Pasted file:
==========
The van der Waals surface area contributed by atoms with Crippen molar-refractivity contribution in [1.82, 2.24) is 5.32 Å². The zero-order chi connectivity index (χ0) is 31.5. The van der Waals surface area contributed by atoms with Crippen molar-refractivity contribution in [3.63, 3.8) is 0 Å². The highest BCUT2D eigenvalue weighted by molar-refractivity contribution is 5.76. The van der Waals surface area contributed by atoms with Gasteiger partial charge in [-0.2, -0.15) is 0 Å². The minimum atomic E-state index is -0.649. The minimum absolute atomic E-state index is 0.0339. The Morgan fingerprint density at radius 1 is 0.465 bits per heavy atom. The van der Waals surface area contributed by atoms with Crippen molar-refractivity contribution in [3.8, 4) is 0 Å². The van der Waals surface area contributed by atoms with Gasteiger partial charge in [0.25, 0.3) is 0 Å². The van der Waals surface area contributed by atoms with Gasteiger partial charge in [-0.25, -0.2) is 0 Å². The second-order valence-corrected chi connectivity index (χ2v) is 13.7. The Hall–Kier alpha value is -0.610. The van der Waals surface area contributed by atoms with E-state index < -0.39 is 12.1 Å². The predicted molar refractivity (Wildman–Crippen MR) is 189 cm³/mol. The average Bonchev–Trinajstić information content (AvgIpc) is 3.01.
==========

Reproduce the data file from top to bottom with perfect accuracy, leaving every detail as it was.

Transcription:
The van der Waals surface area contributed by atoms with Crippen molar-refractivity contribution in [1.82, 2.24) is 5.32 Å². The zero-order chi connectivity index (χ0) is 31.5. The van der Waals surface area contributed by atoms with Crippen molar-refractivity contribution in [3.63, 3.8) is 0 Å². The highest BCUT2D eigenvalue weighted by molar-refractivity contribution is 5.76. The van der Waals surface area contributed by atoms with Gasteiger partial charge in [-0.2, -0.15) is 0 Å². The minimum atomic E-state index is -0.649. The minimum absolute atomic E-state index is 0.0339. The Morgan fingerprint density at radius 1 is 0.465 bits per heavy atom. The van der Waals surface area contributed by atoms with Crippen molar-refractivity contribution in [3.8, 4) is 0 Å². The van der Waals surface area contributed by atoms with Gasteiger partial charge in [0.25, 0.3) is 0 Å². The van der Waals surface area contributed by atoms with Gasteiger partial charge in [-0.25, -0.2) is 0 Å². The second-order valence-corrected chi connectivity index (χ2v) is 13.7. The Hall–Kier alpha value is -0.610. The van der Waals surface area contributed by atoms with E-state index < -0.39 is 12.1 Å². The predicted molar refractivity (Wildman–Crippen MR) is 189 cm³/mol. The average Bonchev–Trinajstić information content (AvgIpc) is 3.01.